The great cause there? Obviously, Russia's land grab of the Crimea and the easter portion of Ukraine (the former formally, the latter informally). That led to the West placing a lot of economic sanctions on a Russian economy already faltering and now nosediving in terms of its number-one export – energy, thanks to historically low global prices.
So, what does Russia seek with its military intervention in Syria? To prove it's a "dominant" Middle Eastern power, as the story's author opines? Well, a relevant power is a less screechy expression.
But try this alternative explanation on for size: Russia is hurting from the sanctions and needs to come in from the economic "cold" imposed on it by the West over Ukraine. But how to do it? Why not intervene in a place of high global interest, one which the U.S. is lowballing in terms of effort? All of a sudden, look how important Moscow is to the "peace process"! And if Moscow is seen as holding enough of the cards on the Assad regime, maybe asking for its help there will be matched by the West forgetting its transgressions in Ukraine.
Sound like a "mini world war" to you? Or just the cantina scene from the original Star Wars movie?
Syria is a civil war. Civil wars today tend to get internationalized (all those characters in various uniforms in the cantina ...). We lament that development, but, let me remind you what we used to call states where conflicts raged and nobody from the outside showed up. Those we called "failed states" back in the 1990s. We still have a few now (same 1-2 dozen out of roughly 200 states in the world). But, if, by and large, few outsiders show up, those conflicts that have "failed" to attract any serious global attention are simply forgotten. So maybe we should call them "forgotten states."
Syria is not a forgotten state. A lot of regional and a few extra-regional powers are interested. Are they interested enough to stop the conflict? Not really. Are they interested enough to stop the conflict from going against their side? Just barely.
But should we look at that and invoke the imagery of a world war?
That is just shameful fear-mongering on the part of WAPO trying to sell your eyeballs to their advertisers. The paper is simply repurposing Medvedev's propaganda as deep insight: he peddles "new Cold War" to amp up the West's sense of danger, hopefully (from Moscow's perspective) rendering the Obama Administration more amenable to compromise on Ukraine. WAPO knee-jerkedly transmutes that bit of diplomatic salesmanship into a "mini world war" on Aleppo. (You say Sarajevo, I say Aleppo, oh let's call this world war off!)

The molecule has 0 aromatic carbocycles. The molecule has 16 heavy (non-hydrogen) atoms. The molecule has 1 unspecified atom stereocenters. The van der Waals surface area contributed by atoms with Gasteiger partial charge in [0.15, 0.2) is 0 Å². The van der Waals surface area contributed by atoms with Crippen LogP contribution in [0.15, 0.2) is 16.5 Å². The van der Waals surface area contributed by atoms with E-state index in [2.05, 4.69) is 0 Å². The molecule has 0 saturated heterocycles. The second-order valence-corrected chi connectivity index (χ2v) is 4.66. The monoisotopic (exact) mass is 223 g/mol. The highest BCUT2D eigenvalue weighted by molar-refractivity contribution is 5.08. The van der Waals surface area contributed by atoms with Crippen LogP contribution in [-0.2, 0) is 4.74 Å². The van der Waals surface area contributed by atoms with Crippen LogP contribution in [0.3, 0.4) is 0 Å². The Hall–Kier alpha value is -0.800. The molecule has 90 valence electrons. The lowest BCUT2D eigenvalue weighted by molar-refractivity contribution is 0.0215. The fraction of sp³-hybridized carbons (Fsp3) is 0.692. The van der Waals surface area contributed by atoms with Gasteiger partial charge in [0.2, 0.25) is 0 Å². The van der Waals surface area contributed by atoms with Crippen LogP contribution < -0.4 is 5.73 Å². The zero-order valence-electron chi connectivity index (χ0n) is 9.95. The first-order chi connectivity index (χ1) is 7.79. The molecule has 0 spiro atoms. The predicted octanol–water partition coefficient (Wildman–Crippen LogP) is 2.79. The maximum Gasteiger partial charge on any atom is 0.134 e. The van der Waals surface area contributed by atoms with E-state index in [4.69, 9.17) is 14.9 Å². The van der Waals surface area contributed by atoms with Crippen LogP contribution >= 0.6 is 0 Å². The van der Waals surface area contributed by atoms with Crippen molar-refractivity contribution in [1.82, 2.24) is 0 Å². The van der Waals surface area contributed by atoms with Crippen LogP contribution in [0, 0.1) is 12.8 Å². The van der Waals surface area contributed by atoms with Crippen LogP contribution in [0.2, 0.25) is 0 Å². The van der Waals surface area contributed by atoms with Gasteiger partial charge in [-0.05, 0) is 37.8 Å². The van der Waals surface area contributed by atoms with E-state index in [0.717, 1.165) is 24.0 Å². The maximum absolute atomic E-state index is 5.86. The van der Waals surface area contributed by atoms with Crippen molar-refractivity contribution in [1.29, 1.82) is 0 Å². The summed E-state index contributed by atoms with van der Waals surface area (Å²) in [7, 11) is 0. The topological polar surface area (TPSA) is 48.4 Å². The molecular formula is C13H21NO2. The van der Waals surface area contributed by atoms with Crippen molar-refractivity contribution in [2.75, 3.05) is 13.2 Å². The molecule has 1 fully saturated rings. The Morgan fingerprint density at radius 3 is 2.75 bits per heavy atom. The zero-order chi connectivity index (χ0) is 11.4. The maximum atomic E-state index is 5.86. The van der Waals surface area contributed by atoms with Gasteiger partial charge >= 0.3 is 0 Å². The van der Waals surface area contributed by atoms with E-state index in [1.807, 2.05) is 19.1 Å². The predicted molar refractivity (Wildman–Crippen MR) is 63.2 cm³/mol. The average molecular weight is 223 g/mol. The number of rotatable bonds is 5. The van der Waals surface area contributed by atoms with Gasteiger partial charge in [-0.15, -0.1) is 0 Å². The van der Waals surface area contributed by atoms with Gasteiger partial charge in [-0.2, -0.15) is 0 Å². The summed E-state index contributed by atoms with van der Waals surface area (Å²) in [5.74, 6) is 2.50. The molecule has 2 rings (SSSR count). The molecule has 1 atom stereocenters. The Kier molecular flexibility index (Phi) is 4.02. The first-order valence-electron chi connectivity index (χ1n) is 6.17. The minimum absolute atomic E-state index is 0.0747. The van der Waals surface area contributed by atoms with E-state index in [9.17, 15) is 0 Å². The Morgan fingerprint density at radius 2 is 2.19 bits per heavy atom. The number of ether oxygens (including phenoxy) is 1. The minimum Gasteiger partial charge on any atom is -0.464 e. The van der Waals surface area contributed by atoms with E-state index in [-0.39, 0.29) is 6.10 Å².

Scared? You're supposed to be. The Syrian Civil War is a genuine human tragedy, but re-packaging it as a "mini world war" is just inaccurate-bordering-on-journalistically-negligent.
Is this picking on WAPO? Absolutely, but only because I respect the paper so much and constantly cite it here in this blog. Frankly, its editorial staff should know better.
Again, the larger point here is maintaining perspective, because, when we lose it, we become brittle as individuals, decision-makers, leaders, and nations. Brittle, scared actors make bad choices; they do stupid things. They lash out because they imagine it to be the only option left, after issuing over-the-top threats . . . typically in response to hyperbolic media coverage (see debates in US presidential race for way too many examples).
So no, it's not all the fault of the media, although they start the process. They just give us what we want, which is fear. Nowadays we seem to collectively crave fear of complexity and chaos and uncertainty – the holy trinity of fear-mongers everywhere.
But do yourself a favor and don't buy any of it, because fear is the mind-killer - the little death, and the ultimate enemy of resilience.